“Over 30 percent of all food produced in the world human consumption every year—which amounts to a staggering 1.3 billion tons of food—gets lost or wasted,” writes Jessica Ernst, of the Initiative for Global Development.
Consumers and producers at all levels are responsible for the waste. Citizens of higher income countries routinely buy more food than they can eat, while developing countries lose food due to harvest, storage and cooling issues as well as poor infrastructure.
One-fourth of the food lost every year would be enough to feed 870 million hungry people.
Dutch Agricultural Development & Trading Company is one company that is harnessing its power to contribute to a more effective use of crops.
Cassava is a root that is native to South America, but has existed in Africa for centuries. One of the issues in producing cassava is that once harvested, it has a limited amount of time to be processed and “split” before it spoils.
DADTCO introduced a technology called the Autonomous Mobile Processing Unit which travels to villages in sub-Saharan Africa during their harvest season so cassava can be processed on sight. DADTCO’s long term goal is to see cassava being used by national and international consumer and industrial products instead of other higher-priced materials.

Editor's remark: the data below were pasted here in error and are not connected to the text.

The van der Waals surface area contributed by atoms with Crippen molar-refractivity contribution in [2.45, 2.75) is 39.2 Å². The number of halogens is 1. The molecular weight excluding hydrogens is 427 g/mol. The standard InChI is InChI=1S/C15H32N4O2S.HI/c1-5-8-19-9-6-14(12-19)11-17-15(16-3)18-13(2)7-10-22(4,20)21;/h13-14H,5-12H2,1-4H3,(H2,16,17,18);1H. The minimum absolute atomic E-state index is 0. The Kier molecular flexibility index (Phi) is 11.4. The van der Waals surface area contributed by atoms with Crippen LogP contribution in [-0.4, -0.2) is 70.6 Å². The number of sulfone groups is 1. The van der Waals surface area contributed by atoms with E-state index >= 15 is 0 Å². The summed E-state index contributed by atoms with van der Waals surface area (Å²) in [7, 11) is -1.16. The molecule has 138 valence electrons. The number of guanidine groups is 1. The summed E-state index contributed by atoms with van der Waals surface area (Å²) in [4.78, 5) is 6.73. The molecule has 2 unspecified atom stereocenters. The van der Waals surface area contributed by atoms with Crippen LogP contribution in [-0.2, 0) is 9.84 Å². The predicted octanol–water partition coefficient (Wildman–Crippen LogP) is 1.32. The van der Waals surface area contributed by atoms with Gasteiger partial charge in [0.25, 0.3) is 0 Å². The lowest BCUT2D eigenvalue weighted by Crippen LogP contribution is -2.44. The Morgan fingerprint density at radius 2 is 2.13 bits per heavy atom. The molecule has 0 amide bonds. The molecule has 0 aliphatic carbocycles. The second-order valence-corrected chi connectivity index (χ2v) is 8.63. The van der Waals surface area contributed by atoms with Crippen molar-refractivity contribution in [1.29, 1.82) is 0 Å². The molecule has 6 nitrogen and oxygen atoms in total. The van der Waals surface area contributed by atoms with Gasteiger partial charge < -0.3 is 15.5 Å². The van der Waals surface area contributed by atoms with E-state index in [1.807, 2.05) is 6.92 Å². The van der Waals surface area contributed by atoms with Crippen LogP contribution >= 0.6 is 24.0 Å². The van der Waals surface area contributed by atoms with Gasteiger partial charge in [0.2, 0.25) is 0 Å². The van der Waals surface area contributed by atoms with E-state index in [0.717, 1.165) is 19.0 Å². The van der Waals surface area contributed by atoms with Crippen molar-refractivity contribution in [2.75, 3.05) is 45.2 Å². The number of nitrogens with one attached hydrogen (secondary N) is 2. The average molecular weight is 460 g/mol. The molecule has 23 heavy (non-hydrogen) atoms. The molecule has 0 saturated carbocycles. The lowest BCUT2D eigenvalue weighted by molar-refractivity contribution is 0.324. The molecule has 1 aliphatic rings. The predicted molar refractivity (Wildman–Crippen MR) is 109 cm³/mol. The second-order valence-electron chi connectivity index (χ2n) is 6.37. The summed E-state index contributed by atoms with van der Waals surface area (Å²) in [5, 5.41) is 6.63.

Another private sector initiative is financed by the Rockefeller Foundation. The Initiative for Global Development received a grant from the Foundation to investigate the issue of post-harvest loss in agriculture supply chains, specifically in Ghana, Kenya and Nigeria.
Helen Mant, vice president of the Initiative for Global Development, explains her initiative, “We hope to identify market-driven solutions as well as opportunities for private sector partnerships that have the potential to significantly reduce post-harvest loss.”
As the world population grows, and demand for food rises, it is not production rates that need to go up. Companies are realizing that more effective ways of processing, distributing and consuming food need to be established, and the private sector is in a unique position to do so.
– Julianne O’Connor